What emissions is my vehicle 
  Find vehicle emission standard car door 
Find vehicle emission standard vehicle papers

Euro standards are the main way of classifying vehicle emissions. Without the right emissions standard, you can not enter over 200 European cities in 12 countries. Find out where by country or city.

There are a number of different ways to identify a vehicles emissions standard:
National Euro standard websites
Vehicle registration papers
Vehicle engine / door frame
Other ways of identifying emissions standard
Incentives for lower emitting vehicles
What do I do if my diesel vehicle does not meet the standard?

Vehicle Euro standards

  

National Euro standard websites

If your vehicle is registered in the countries below, you can check your emissions standard online (see the links)

Vehicle registration papers

In many countries this information is on the vehicle registration papers. See below for an example from Germany. The Euro standard is circled in red.

Find Euro standard on vehicle papers

Car Door Frame

It can also often be found on the car door frame. See the photo below.

 Find vehicle emission standard on car door frame

For lorries, coaches and buses, the engine and frame are often made separately.

 

Other ways to find out what your vehicle Euro standard include:

  • For newer vehicles, the Euro emission standard may be listed on the registration documents. In the UK this is in the V5C (V5C registration certificate, or log book in section D.2).
  • On some vehicles the Euro standard is on the inside of the (passenger or driver) door frame (when you open the door, look on all the surfaces of the door frame).
  • Your local dealer or manufacturer should be able to provide the information. It is useful to provide the dealer or manufacturer with as much information as possible about the vehicle, including the chassis number and engine number.
  • For lorries and coaches, where the body and engine are often manufactured separately, the vehicle engine details are very important when contacting the manufacturer for the Euro standard.

Otherwise, the vehicle age and type will tell you the Euro standard for most petrol or diesel fuelled vehicles. See the table below

Most countries also give other incentives for lower emitting vehicles

This can be for example cheaper

  • road tax
  • motorway tolls,
  • congestion charging,
  • parking to cleaner vehicles, or electric vehicles.

What to do if your diesel vehicle does not meet the standards?

If your diesel vehicle does not meet the standards, you may be able to fit your vehicle with a diesel particulate filter. The particulate filter reduces emissions from the vehicle. After fitting a particulate filter a many low emission zones allow you in the zone.

Diesel particulate filter vehicle engine

© puritech, © Gregory Gerber - shutterstock.com

Vehicle Euro Standards

The 'Euro' emissions standards are developed by the European Commission. They have greatly helped to reduce pollution. Many cities use these Euro standards to keep the older, more polluting, vehicles out of the cities. These are often called low emission zones. Find out where the low emission zones in Europe are though our city search, or with our map).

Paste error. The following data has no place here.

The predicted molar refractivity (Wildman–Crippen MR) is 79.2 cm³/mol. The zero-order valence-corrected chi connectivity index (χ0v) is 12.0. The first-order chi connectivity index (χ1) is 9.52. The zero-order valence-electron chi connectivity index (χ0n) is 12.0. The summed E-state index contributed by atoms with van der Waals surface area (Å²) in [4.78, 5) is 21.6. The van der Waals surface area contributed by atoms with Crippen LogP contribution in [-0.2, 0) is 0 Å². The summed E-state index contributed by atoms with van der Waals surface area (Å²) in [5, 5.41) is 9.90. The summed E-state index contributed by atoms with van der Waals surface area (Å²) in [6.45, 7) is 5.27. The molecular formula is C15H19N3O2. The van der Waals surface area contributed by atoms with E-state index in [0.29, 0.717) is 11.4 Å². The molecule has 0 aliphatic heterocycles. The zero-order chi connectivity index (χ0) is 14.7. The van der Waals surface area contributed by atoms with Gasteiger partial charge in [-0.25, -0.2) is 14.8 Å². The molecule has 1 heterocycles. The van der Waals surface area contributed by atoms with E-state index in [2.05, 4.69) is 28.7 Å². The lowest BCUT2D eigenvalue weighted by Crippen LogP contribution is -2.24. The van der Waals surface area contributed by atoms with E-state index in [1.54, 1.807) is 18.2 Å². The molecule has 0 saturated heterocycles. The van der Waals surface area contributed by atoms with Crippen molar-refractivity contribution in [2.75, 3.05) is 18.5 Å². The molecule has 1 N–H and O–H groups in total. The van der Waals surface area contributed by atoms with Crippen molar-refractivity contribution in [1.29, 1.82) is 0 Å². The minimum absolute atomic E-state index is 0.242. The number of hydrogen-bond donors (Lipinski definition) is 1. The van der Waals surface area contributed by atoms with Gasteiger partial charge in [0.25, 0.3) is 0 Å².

Every 4 to 5 years a new Euro standard has ensured that the vehicles sold have lower emissions. The timings of these standards by vehicle type are given in the table below. This gives a guide to what emissions standard each type of vehicle will be, depending on when it was manufactured, as a guide only.

All dates listed in the tables refer to new type approvals (i.e. new vehicle models). Around one year is the date when vehicles are no longer allowed to be first registered if the do not meet the standards.

 

Emissions standard dates for new vehicle models

 

Euro 1

Euro 2

Euro 3

Euro 4

Euro 5

Euro 6

Euro 6 RDE

Passenger cars

July 1992 

Jan 1996

Jan 2000 

Jan 2005

Sept 2009

Sept 2014

Sept 2017

Light commercial vehicles (N1-I) ≤1305kg

Oct 1994 

Jan 1998

Jan 2000

Jan 2005

Sept 2010

Sept 2014

Sept 2017

Light commercial vehicles (all others)

Oct 1994

Jan 1998

Jan 2001

Jan 2006

Sept 2010

Sept 2015

Sept 2017

Trucks and buses

1992

1995

 1999

2005

2008

 2013

Sept 2017

 Motorcycles

2000

2004

2007

 2016

 2020

 

 

 Mopeds

2000

2002

 

 2017

 2020

 

 

The dates above give an approximate guide to Euro standards of vehicles.

  • The dates given below are when all new vehicle models have to meet the standards. Around one year is the date when vehicles are no longer allowed to be first registered if the do not meet the standards.
  • Some vehicle models were released before the dates below, so met standards earlier than they were legally required to. 
  • Other vehicles may have a newer engine than the vehicle was manufactured with.
  • A few small production models were given extensions, so will met the standards later. 

Your vehicle papers, or the links above, may give more accurate information. In some countries the more accurate data is not available for all vehicle types, and an estimation is made using the dates below, or sometimes other data from the vehicle manufacturers.

 


RDE is 'Real world Driving Emissions', which is a test brought in to ensure that vehicle emissions are reduced in the real world, not just in the test lab. The vehicle will be driven outside and on a real road according to random acceleration and deceleration patterns.  New vehicle models must meet it from September 2017, and it will be tightened in September 2019.

The emission standards for an EEV are between Euro 5 and 6.

This page on the European Commission website gives more information on the Euro standards. Dieselnet also gives information on world-wide diesel and petrol vehicle emissions standards.

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